While I am waiting for her to call back I put on a pair of gloves and proceed to try to clean the broken glass from the seat so I can drive without turning my posterior into hamburger. I also took a quick inventory of what was taken out of the truck – about $10 to $12 worth of quarters (for the car wash) out of the ashtray, a cheap $10 pair of binoculars and I pair of pants and shirt I planned to wear home. What they didn’t take was more interesting - a complete Sirius satellite radio system ($150), a $30 set of jumper cables and a tool box with miscellaneous tools. It had to be kids. Just didn’t make sense otherwise.
About five minutes later she calls back and to my surprise has it all set up. The glass company will have the glass first thing in the morning and all I need to do is call and let them know where the truck will be. Vickie said they ask that I come closer to the New Orleans area to save them some time and commented that I was in the “middle of nowhere.” They also suggest a couple of motels I where I could stay. I thought about the motel idea (a hot shower would really feel good) but decided I wouldn’t sleep well worrying about Therapy sitting on the parking lot unprotected. Some of the electronics can be remove but the $850 radar is more or less fixed. Of course a hard yank and wire cutters could extract it fairly quickly – and that was the problem. No I would just have to find a parking lot and bed down in the berth.
With the seat cleaned off enough that I thought I could safely sit, I pulled from the parking lot and turned north towards New Orleans. Oh yea, It still raining and I have nothing to cover the window so I getting good and wet in the process. It takes about 40 minutes to approach the metropolitan area and I realize there is one more little catch in the plan. I am now hitting the end rush hour traffic. So here I am, towing the boat in the rain with no door glass in rush hour traffic crossing an extremely narrow bridge having little idea where I am going or how to get there. Yes, boating sure can be fun sometimes!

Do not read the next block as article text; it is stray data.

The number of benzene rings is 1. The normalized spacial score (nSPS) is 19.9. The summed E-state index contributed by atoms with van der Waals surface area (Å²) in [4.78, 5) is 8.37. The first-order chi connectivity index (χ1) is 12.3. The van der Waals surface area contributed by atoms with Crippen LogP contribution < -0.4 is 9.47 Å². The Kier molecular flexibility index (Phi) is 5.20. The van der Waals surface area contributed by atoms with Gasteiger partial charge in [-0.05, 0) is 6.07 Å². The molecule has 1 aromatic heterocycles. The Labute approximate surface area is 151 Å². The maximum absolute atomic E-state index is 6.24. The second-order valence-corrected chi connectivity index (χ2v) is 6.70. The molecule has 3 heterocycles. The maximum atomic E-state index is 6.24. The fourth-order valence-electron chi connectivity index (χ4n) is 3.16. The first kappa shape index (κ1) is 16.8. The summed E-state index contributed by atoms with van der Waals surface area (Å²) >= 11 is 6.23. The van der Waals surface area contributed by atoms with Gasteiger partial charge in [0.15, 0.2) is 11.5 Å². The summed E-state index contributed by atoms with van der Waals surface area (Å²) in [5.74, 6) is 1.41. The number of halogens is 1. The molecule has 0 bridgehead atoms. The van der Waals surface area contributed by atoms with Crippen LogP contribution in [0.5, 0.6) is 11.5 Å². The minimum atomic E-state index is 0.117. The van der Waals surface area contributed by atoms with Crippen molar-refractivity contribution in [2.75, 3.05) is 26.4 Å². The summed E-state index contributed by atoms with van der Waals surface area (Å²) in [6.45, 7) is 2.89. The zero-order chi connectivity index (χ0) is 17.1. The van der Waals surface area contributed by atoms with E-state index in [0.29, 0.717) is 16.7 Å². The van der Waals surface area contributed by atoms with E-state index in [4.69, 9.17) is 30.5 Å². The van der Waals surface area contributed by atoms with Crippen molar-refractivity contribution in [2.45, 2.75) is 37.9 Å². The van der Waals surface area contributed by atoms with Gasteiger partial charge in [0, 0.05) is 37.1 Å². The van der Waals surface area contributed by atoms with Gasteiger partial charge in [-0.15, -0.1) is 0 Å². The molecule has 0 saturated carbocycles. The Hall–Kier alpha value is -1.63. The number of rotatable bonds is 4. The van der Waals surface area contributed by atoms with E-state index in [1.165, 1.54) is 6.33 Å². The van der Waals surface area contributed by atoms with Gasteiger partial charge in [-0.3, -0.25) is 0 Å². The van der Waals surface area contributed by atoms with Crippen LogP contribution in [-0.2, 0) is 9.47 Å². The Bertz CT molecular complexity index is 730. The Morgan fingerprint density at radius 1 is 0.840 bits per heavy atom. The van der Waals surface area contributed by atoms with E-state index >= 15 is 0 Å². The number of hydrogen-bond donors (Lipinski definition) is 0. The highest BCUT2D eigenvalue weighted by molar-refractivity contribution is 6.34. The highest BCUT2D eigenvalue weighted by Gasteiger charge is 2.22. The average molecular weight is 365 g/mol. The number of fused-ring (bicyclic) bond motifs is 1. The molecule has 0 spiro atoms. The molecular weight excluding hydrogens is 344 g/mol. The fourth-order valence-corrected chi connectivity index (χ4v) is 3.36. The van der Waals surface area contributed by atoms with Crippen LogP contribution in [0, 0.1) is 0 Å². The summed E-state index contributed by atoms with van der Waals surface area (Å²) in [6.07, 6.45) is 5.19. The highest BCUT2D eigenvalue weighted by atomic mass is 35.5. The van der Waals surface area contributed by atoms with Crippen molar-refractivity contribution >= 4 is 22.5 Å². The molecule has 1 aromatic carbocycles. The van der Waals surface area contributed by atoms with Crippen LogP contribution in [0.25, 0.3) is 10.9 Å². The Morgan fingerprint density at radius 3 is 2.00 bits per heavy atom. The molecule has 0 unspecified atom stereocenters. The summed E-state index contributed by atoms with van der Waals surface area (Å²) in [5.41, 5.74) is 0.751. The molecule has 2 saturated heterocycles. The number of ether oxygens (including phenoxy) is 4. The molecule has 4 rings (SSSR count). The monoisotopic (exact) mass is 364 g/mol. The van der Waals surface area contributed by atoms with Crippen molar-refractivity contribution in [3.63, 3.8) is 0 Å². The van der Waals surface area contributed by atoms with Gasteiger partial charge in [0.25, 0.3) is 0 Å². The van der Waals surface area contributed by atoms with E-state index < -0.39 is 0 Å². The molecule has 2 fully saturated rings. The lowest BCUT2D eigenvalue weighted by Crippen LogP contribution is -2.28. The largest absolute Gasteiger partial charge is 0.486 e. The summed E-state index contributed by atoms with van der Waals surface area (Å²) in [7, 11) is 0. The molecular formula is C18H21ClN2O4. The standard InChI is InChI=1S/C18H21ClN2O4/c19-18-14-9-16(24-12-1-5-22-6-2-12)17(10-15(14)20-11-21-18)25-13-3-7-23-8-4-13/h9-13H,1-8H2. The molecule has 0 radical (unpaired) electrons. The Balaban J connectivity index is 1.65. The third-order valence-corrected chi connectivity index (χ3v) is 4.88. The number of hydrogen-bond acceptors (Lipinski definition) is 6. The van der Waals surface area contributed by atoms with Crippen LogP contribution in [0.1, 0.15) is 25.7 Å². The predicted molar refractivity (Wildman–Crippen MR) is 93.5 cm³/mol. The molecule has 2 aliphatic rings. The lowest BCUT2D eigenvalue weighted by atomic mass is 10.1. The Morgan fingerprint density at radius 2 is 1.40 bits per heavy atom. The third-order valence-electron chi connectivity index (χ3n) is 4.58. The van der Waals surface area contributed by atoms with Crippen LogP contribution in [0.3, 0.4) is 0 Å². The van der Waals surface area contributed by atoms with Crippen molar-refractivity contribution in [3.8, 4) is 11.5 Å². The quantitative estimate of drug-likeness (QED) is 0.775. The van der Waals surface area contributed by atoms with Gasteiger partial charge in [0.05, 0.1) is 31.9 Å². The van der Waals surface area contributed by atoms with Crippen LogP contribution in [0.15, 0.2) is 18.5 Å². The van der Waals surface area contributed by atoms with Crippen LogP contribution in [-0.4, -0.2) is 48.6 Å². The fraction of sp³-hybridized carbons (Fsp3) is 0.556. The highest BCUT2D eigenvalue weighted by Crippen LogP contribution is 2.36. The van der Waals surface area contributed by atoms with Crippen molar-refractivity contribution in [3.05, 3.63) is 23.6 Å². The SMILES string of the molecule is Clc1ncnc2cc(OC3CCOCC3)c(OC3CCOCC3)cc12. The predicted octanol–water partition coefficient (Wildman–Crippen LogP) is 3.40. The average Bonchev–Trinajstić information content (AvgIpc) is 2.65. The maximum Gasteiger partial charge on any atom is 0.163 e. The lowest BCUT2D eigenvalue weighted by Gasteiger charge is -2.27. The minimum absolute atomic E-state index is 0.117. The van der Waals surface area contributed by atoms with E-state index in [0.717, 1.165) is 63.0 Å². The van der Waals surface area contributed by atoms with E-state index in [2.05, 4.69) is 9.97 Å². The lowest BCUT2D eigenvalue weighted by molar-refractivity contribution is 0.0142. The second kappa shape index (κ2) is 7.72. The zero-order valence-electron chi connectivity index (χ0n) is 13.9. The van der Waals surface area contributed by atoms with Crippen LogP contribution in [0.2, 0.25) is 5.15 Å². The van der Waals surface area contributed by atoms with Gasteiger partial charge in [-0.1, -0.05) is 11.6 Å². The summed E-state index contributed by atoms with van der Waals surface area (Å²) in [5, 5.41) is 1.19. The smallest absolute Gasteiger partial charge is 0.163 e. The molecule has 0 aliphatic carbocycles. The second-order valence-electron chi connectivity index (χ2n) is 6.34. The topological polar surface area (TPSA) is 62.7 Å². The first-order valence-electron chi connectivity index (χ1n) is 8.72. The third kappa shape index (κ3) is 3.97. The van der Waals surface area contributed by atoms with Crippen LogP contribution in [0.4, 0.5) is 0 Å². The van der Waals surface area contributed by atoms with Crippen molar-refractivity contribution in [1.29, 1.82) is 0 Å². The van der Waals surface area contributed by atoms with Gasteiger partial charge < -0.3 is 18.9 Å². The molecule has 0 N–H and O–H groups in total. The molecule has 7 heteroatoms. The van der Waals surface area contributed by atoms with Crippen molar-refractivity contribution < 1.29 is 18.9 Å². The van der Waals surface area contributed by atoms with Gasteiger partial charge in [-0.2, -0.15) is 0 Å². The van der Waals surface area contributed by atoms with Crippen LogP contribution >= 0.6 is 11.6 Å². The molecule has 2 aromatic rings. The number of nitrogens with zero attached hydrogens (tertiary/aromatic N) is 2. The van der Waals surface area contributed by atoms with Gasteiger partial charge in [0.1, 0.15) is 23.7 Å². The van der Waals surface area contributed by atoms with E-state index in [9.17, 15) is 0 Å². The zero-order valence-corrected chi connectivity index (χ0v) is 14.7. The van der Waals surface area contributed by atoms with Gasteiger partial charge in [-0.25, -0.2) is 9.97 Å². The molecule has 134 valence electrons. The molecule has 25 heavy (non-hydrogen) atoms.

I finally stumble my way in to the New Orleans suburb of Metaire and find a large grocery store that is open 24 hours. They have a big parking lot that is completely vacant on the far end. I decide this is home for the night. While getting parked and situated I had three different people stop and get out and look at Therapy (at least it had stopped raining by then). They each had questions and one wanted me to go into business with him building them. I am still amazed at the attention the boat attracts.
The next morning at 9:00 the glass company installer arrives and in an hour has me ready to go. He tries to convince me to stay another day informing me there is a big Mardi Gras parade tonight but I decide I have had just about all the fun I can handle for one trip. I’m going to cut it short and head for home. Tomorrow I will take my wife out for a nice dinner – that’s the least I can do.
For this little river trip I have covered a lot of miles. But unfortunately it has mostly been in the seat of the truck not the boat. I logged aver 1400 road miles and only 277 river miles. But once again I have learned some interesting lessons along the way and add them to the experiences Therapy has made possible. Sure, there were some problems but in the end everything worked out. Some trips are just better than others. Still I have enjoyed every one and plan for many more.